The study of human interaction when playing rock-paper-scissors

Neil Drew

Abstract


 

It has been suggested the mirror neuron system provides an important neural substrate for humans‟ ability to imitate. Thus, the purpose of this experiment was to measure whether you can predict winning and losing frequencies in games of rock-paper-scissors (RPS), using techniques governed by the known effects of mirror neurons and imitation. Winning and Losing sequences were created for the experimenters use against participants, and Autistic-spectrum-quotient measures were taken to determine whether autism affects imitation. Results found no significant difference in the two sequences and no correlation between participants‟ autism scores and their imitation levels. This suggests participants didn‟t show significant imitation in RPS, possibly due to specific strategies participants used or the competitive scenario. These implications are discussed further.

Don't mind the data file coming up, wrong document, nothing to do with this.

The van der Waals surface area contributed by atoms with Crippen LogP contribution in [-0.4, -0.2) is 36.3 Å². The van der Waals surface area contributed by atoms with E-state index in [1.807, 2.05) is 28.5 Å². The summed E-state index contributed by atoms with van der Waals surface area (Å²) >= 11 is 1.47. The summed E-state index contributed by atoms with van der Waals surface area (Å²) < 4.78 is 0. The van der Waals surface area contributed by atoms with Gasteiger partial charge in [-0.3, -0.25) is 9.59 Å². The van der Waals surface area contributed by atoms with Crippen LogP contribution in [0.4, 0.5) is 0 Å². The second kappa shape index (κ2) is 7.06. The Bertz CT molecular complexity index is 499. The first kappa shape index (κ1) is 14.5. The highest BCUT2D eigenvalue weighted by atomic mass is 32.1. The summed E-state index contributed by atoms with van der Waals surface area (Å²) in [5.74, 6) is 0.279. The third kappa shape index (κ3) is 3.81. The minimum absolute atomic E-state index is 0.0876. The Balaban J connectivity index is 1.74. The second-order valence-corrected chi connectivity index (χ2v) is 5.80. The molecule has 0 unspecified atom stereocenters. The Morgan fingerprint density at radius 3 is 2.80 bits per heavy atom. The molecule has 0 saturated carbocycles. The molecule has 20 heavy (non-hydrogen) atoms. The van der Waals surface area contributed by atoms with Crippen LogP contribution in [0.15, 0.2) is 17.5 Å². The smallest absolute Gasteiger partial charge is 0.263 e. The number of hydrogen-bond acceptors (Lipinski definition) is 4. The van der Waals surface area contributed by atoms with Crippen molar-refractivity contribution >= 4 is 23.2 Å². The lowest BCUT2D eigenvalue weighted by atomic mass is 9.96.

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ISSN 1754-2383 [Online] ©University of Plymouth